Pat then makes the announcement that many have been waiting for. Pat announces "Today we are striking vRAM from VMware's dictionary. Licensing will be based on CPU/Socket with no core limits.

Pat also mentions a new set of role-based certifications. VMware will provide the tools and services to help you navigate of this change to Cloud computing.

VMware realizes It is a multi-cloud world and explains that Cloud Foundry supports other vendor clouds. In addition VMware aquired Dynamic Ops to support other clouds.

VMware also mentions the opensource Network acquisition Nicira which was completed on Thursday of last week.

What about the Applications in the era of Cloud? Pat mentions the major updates to vFabric this year. Cloud Foundry is the one and only open PaaS platform.

Pat also mentions Wanova and Mirage product. VMware is making Horizon is the broker for the cloud era. In summary VMware has the transformation to Cloud well covered and is here to enable customers.

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Tuesday, March 27, 2012

Do you have ‘Actionable Intelligence’ (AI) on your Virtual Infrastructure?

I have been doing a lot of vCenter Operations and have to admit I really like the version 5 product.  A little less enamored about the licensing but only because of where they but the demarcation point between Advanced and Enterprise.  Let me share a few thoughts with you and explain the AI title.

Actionable Intelligence is something I picked up from interacting with VMware’s sales folks.  It is a key differentiator between vCenter Operations (vOPS) and many other systems management tools. 

The secret sauce is in the dynamic thresholds.  Rather than setting a static threshold such as CPU over 75% utilization (as you get in vCenter), vCenter Operations configures dynamic thresholds.  Every 24 hours, algorithms are run to identify what is normal behavior and what is abnormal behavior on the objects that are aggregated in vOPS.  The  objects and data Is pulled from vCenter. 

Why is this so unique?  Well the proof is in the patent.  All the algorithms are patented from VMware because they have incorporate their intellectual property on what’s best for your vms.  VMware, in the development of their systems management products noted that in many tools the data is difficult to interpret or potentially suspect.  In the design of vCenter Operations, considerable time was spent to ensure the information and the display is straightforward and provides information you can act on (hence the ‘actionable intelligence’ buzz word).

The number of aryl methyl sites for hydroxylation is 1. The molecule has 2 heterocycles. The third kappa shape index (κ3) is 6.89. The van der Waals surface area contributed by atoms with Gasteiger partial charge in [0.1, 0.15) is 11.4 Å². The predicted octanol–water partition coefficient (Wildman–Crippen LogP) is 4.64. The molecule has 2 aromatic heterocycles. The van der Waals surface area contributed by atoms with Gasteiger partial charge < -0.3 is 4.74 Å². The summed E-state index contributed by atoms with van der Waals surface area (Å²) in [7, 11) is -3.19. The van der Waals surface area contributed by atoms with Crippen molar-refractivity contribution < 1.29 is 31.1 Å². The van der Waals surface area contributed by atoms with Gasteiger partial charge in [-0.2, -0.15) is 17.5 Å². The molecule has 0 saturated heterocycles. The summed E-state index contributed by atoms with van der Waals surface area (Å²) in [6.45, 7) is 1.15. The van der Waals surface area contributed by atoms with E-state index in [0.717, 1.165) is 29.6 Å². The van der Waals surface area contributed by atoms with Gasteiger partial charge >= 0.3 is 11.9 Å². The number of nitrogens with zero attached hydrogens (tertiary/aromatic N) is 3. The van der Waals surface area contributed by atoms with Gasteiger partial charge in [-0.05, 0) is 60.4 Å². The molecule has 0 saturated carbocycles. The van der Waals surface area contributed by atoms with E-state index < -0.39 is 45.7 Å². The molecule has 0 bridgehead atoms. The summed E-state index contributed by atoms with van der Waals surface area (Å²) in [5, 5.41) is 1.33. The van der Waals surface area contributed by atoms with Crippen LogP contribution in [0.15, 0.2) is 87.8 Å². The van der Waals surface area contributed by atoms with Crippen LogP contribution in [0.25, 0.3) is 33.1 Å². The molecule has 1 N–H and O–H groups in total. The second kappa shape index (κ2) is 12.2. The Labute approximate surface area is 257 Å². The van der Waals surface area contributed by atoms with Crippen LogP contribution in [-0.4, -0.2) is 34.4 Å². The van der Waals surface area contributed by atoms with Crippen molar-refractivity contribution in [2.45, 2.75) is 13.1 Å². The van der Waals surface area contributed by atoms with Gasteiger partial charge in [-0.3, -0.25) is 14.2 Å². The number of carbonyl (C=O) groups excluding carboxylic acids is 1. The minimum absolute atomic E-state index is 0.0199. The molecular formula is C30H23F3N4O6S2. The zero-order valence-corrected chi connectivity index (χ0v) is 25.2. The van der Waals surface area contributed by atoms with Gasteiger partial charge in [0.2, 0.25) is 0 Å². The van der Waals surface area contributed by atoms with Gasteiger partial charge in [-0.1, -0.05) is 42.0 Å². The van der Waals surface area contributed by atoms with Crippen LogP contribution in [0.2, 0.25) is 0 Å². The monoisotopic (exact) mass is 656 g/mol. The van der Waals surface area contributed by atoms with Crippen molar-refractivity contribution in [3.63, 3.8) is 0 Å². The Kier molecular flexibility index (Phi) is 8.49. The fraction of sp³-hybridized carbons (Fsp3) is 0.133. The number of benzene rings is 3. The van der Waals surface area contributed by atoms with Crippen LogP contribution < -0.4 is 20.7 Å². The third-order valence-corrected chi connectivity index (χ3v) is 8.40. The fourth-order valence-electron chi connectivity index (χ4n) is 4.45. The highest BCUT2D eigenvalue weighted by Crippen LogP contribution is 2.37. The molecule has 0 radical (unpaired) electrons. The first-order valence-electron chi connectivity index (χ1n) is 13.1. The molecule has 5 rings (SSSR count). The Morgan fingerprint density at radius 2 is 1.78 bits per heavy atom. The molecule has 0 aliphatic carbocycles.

Does it deliver?  Well you need to allow time for the technology to recognize normal and abnormal behavior.  For example; if vOPS is running for 1 day and an irregular spike in CPU on a vm occurs it may register an anomaly.  If this spike happens every week at the same time then it will be considered normal behavior.  VMware generally recommends that you run the tool for a break in  period of two weeks.  The real-time monitoring will be useful the moment it is installed however.

One of the nice integration points is the inclusion of the Capacity IQ reporting and what-if modeling in a ‘single’ product.  I quote single as it is still two vms (the analysis and UI vappliance) released as a ‘single’ vApp. 

My only minor point is on the licensing break; essentially standard is real-time monitoring, advanced is everything including long term risk and efficiency.  You are restricted in vOPS advanced to a single locked dashboard which is the default console.  Enterprise allows you to unlock the customizations so you can build separate dashboards.  Enterprise ++ allows you to incorporate physical and virtual machines. 

What I find is that the minute it is deployed, customizations are critical.  You may want the management team to only see a high level view vs. being able to drill down on all critical alerts for example.  To move from Advanced to Enterprise is a license key upgrade on the same product which unlocks the customization utility.  It’s almost like they planned it this way to entice the Enterprise upgrade, hmmmmmm…

Saturday, February 18, 2012